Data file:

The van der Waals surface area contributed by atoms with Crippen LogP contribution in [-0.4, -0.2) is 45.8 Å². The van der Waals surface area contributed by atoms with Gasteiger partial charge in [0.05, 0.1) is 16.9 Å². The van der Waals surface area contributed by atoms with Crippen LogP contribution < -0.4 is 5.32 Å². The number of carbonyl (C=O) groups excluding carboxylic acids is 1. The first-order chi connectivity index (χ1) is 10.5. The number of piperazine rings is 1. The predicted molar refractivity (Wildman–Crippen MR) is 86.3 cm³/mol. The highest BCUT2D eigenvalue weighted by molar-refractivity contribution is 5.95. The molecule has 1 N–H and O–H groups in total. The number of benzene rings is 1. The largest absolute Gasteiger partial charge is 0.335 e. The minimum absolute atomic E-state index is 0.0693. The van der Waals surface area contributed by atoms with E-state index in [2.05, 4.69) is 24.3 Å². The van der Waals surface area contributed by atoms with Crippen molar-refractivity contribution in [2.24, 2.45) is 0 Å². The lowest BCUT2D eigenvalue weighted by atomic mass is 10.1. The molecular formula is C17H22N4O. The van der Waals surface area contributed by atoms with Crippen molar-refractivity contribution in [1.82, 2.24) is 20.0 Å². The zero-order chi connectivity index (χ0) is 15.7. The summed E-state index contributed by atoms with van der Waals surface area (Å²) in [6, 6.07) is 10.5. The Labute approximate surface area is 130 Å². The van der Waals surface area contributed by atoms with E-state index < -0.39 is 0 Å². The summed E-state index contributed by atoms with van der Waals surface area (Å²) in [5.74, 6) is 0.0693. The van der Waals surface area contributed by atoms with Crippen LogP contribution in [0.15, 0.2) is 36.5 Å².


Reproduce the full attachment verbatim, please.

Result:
The van der Waals surface area contributed by atoms with Crippen LogP contribution in [-0.4, -0.2) is 45.8 Å². The van der Waals surface area contributed by atoms with Gasteiger partial charge in [0.05, 0.1) is 16.9 Å². The van der Waals surface area contributed by atoms with Crippen LogP contribution < -0.4 is 5.32 Å². The number of carbonyl (C=O) groups excluding carboxylic acids is 1. The first-order chi connectivity index (χ1) is 10.5. The number of piperazine rings is 1. The predicted molar refractivity (Wildman–Crippen MR) is 86.3 cm³/mol. The highest BCUT2D eigenvalue weighted by molar-refractivity contribution is 5.95. The molecule has 1 N–H and O–H groups in total. The number of benzene rings is 1. The largest absolute Gasteiger partial charge is 0.335 e. The minimum absolute atomic E-state index is 0.0693. The van der Waals surface area contributed by atoms with E-state index in [2.05, 4.69) is 24.3 Å². The van der Waals surface area contributed by atoms with Crippen molar-refractivity contribution in [2.24, 2.45) is 0 Å². The lowest BCUT2D eigenvalue weighted by atomic mass is 10.1. The molecular formula is C17H22N4O. The van der Waals surface area contributed by atoms with Crippen molar-refractivity contribution in [1.82, 2.24) is 20.0 Å². The zero-order chi connectivity index (χ0) is 15.7. The summed E-state index contributed by atoms with van der Waals surface area (Å²) in [6, 6.07) is 10.5. The Labute approximate surface area is 130 Å². The van der Waals surface area contributed by atoms with E-state index < -0.39 is 0 Å². The summed E-state index contributed by atoms with van der Waals surface area (Å²) in [5.74, 6) is 0.0693. The van der Waals surface area contributed by atoms with Crippen LogP contribution in [0.15, 0.2) is 36.5 Å².